"One of your first big breaks in the industry was inking Dan Jurgens’s The Adventures of Superman for DC in the late 80's. What can you tell us about the experience of working with Dan and DC as a whole?"

"I loved it!  I had Mike Carlin (the Great Carliny) as an editor. He taught me so much about a good work ethic and meeting deadlines. How could I not enjoy working with Dan?  His layouts were always so interesting, and I learned a lot about drawing from working with him."

Black & White by Art Thibert.

"Later on, in the early 90's, you got to work with many of Marvel’s top X-books at the time, with many superstar writers and artists. Considering how big the X-books were at that time, how was the collaboration process to make those comics? Do you have any fun anecdotes about that time of your career at Marvel?"

"Those early days were some of the best days of my life. It was a great time to be in comics."

"You also had a period in the mid-90's where you worked at Image Comics, with the likes of Todd McFarlane, Rob Liefeld and such. Why did you decide to go to Image and how was the experience?"

"Things were fun back then. I had just come off a run on Cable and X-Men when some of the founders of Image got in touch with me. I decided to work out of Extreme Studios (which was Rob’s studio). Rob is actually the one who gave me the opportunity to bring Black & White to Image."

Chrono Mechanics by Art Thibert.

"Image back in those days got a lot of criticism from the industry’s writing sector. Looking back, what do you think about those days and what Image has become nowadays?"

"Truthfully, I haven’t read any in quite a while, so I can’t say. The industry has obviously changed a lot since then."

"As someone who has been around for almost three decades, what do you think of the current state of the industry?"

"There are many changes to the industry. My main thought is how to bring new people into the world of comics. There are great stories and great artwork out there.  We just need to generate interest."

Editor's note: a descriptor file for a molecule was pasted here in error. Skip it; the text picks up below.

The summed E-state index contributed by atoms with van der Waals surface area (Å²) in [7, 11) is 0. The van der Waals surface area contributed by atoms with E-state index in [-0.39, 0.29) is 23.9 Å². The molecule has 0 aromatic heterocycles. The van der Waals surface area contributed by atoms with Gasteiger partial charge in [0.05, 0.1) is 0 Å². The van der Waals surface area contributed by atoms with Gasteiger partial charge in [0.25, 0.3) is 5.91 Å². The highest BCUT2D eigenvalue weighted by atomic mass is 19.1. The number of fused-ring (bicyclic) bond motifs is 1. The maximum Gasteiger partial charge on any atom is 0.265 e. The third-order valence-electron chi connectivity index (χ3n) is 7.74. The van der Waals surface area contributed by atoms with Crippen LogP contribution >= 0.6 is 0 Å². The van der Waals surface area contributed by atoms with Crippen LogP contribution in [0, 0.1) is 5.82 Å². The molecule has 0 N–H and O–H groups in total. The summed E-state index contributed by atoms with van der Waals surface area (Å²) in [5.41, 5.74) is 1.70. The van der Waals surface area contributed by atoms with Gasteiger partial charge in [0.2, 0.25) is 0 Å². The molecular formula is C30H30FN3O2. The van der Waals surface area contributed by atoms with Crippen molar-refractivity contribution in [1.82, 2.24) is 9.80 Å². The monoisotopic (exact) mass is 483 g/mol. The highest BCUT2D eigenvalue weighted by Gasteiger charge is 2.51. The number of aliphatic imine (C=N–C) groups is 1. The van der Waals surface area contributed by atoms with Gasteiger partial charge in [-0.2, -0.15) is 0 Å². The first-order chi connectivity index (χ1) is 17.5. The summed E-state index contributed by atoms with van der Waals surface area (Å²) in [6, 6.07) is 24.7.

"Why did you decide to leave DC?"

"Only one thing would make me leave DC – time. I wanted to bring Black & White back out to the people along with other creator-owned comics like Chrono Mechanics (which I’m funding now on Indiegogo, by the way).

I was always treated well at DC; the editors were good and the pencilers always top notch."

Superman by Art Thibert. Copyrights to DC Comics.

"Beyond Black and White, do you have any other project in mind?"

"As I said earlier, Chrono Mechanics is running on IGG right now. It’s a total departure from the Black & White book. Chrono lets me bring out the fun and crazy side of my personality. I like humor, and Chrono is a humorous action/adventure sci-fi book.

I think of it like this: What if The Looney Toons met H.G. Wells? I can just see in my mind the fantastic situations that would come out of that!

Chrono Mechanics is the story of the best team of knuckle-busting Joes to ever punch a timecard! If you can imagine that TIME is a big machine that was created at the very dawn of history, then you can imagine the funny situations that can come from this machine breaking down –a lot."

Chrono Mechanics by Art Thibert.

"What are the biggest benefits and challenges of making your own comic?"

"Haha, time! There just aren’t enough hours in my day!"

"Compared to who you were in your early days, do you think you have improved? What do you think has changed in your art?"

"Yes, I think I’ve improved, and I think we all improve if we work hard on our individual crafts every day for over 35 years! I believe what has changed in my art is a desire to keep striving to make better art and better stories every day."

Chrono Mechanics by Art Thibert.

"Any tip for an aspiring artist?"

"Don’t give up. If you love being creative, then keep at it.  Don’t listen to other people’s ideas of what you should do or be. Be you!"

"Thank you so much for this interview, Art! It’s been a pleasure. Where can we follow you on social media? Any last words for our readers?"

"I appreciated this time, Kevin; thank you.

People can subscribe to my YouTube site and find me on Twitter and Instagram.

Thank you to all who have taken the time to read this interview, and of course, go back Chrono Mechanics!"

This post first appeared on Pop Culture News, Comic Book, And Anime Reviews - Animated Apparel Co., please read the originial post: here

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Interview with the comic book artist Art Thibert by Kevin Tanza